Forty percent of Massachusetts school districts have not filed bullying-prevention plans, despite a Dec. 31 deadline to comply with a new law that seeks to improve protection for students, the Boston Globe reports. The law was passed amid urgent calls for action following the suicide of bullied student Phoebe Prince on Jan. 14. It requires schools to adopt clear procedures for reporting and investigating cases of bullying, as well as methods for preventing retaliation against those who report problems.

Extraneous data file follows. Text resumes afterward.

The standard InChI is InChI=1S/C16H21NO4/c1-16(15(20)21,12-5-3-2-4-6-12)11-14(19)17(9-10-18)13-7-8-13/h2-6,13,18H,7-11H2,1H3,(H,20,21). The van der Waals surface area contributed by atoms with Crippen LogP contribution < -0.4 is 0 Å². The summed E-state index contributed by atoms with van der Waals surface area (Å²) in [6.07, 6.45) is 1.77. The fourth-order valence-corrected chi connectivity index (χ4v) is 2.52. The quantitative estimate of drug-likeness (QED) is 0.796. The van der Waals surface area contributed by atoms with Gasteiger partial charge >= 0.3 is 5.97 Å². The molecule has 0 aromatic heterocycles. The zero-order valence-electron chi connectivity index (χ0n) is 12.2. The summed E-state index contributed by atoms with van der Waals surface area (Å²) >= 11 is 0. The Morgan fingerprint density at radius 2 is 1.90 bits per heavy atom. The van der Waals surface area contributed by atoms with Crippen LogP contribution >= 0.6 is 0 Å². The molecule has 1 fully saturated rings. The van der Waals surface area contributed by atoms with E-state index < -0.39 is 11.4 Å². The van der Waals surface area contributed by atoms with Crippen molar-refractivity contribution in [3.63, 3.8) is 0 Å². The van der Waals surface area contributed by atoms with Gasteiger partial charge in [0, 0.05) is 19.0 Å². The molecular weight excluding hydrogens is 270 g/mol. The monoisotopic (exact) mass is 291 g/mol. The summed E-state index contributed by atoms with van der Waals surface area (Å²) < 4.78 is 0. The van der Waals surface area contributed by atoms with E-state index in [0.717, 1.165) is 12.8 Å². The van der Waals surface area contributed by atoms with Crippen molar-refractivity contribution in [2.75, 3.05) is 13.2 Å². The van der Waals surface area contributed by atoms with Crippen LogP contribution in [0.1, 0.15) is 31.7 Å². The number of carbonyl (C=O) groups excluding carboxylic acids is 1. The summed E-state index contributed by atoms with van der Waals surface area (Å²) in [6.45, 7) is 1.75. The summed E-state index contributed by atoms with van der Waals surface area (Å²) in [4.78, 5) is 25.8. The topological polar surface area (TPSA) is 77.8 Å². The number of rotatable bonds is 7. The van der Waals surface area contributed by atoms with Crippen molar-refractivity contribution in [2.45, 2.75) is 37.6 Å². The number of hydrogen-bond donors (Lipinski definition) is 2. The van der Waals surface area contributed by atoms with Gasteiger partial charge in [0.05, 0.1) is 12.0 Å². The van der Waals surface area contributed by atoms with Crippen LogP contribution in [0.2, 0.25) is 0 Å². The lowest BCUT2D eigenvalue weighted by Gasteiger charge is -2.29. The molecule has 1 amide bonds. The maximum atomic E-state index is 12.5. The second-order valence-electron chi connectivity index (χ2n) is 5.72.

The new measure has sparked widespread debate about complex aspects of a longtime social problem, including how to define bullying, whose responsibility it is to stamp it out, and how schools can control conflict on the Internet. The law does not specify penalties for failing to file a plan by the deadline. Robert Trestan of the Anti-Defamation League was troubled by the numbers, given the publicity surrounding the new law and the fact that school districts have had since May to comply. “To change the culture, everyone needs to be on board,'' he said. “Parents are in a position to hold schools accountable, and if your district doesn't have a policy, you need to step up and ask why not.''